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Pauma Band of Luiseno Mission Indians of Pauma & Yuima Reservation v. State

United States District Court, S.D. California

March 29, 2017

STATE OF CALIFORNIA, et al., Defendants.


          Cynthia Bashant United States District Judge

         On July 1, 2016, Plaintiff Pauma Band of Luiseno Mission Indians of the Pauma & Yuima Reservation (“Pauma”) commenced this action against Defendants the State of California; Governor Edmund G. Brown, Jr.; the California Gambling Control Commission; and the State of California Department of Justice, Office of the Attorney General. This action arises out of the Indian Gaming Regulatory Act (“IGRA”) and an original form gaming compact executed between Pauma and the State of California. Pauma brings claims against Defendants for violation of the IGRA and for breach of the gaming compact.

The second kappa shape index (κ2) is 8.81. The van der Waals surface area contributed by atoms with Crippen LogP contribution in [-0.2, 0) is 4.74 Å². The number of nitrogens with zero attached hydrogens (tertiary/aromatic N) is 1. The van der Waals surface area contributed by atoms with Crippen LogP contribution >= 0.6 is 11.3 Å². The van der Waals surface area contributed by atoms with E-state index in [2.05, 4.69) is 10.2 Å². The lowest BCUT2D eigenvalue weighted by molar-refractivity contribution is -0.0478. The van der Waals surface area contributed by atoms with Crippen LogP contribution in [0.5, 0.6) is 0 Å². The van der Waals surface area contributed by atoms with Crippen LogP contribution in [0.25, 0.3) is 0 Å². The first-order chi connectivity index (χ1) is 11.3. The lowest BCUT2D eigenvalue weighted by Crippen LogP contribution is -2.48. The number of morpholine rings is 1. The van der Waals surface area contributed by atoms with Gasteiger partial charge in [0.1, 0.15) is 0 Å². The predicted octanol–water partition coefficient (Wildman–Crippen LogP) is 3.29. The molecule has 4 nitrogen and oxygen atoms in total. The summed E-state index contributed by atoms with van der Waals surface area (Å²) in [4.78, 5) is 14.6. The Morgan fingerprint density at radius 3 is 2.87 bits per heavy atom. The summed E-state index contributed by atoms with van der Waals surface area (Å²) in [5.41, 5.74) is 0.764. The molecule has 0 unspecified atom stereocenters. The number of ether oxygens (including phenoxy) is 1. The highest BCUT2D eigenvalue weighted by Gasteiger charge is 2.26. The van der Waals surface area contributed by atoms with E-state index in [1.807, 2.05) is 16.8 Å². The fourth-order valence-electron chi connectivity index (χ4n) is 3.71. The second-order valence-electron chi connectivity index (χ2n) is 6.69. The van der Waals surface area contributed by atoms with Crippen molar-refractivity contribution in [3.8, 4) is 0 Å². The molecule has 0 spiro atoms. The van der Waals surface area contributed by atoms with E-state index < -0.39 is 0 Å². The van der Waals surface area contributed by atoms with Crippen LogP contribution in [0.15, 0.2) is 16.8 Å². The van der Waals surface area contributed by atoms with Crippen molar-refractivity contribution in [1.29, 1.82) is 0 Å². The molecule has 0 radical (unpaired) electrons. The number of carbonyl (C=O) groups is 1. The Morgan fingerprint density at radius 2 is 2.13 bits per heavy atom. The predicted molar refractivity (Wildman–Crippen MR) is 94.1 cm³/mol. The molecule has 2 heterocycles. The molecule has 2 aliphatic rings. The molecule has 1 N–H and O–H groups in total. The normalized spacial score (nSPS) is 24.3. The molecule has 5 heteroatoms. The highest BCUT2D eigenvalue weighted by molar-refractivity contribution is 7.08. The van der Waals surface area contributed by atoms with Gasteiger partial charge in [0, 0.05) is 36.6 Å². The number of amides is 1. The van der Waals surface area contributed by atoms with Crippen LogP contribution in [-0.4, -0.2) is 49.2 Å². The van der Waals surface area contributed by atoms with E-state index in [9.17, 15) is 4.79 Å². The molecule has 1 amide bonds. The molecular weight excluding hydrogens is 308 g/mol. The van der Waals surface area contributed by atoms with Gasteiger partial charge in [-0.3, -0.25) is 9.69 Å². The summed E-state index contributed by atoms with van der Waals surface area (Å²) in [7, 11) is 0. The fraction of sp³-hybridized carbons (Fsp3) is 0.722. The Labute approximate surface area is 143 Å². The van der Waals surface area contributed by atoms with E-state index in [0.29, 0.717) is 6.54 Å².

Pauma amended its complaint on August 4, 2016, and Defendants now move to dismiss the twenty-first claim of the First Amended Complaint pursuant to Rule 12(b)(6) of the Federal Rules of Civil Procedure. (ECF No. 19.) Pauma opposes Defendants' motion. (ECF No. 22.)

         The Court finds this motion suitable for determination on the papers submitted and without oral argument. See Fed. R. Civ. P. 78(b); Civ. L.R. 7.1(d)(1). For the reasons set forth below, the Court GRANTS IN PART and DENIES IN PART Defendants' motion to dismiss the twenty-first claim of the First Amended Complaint.

         I. BACKGROUND

         A. The 1999 Gaming Compacts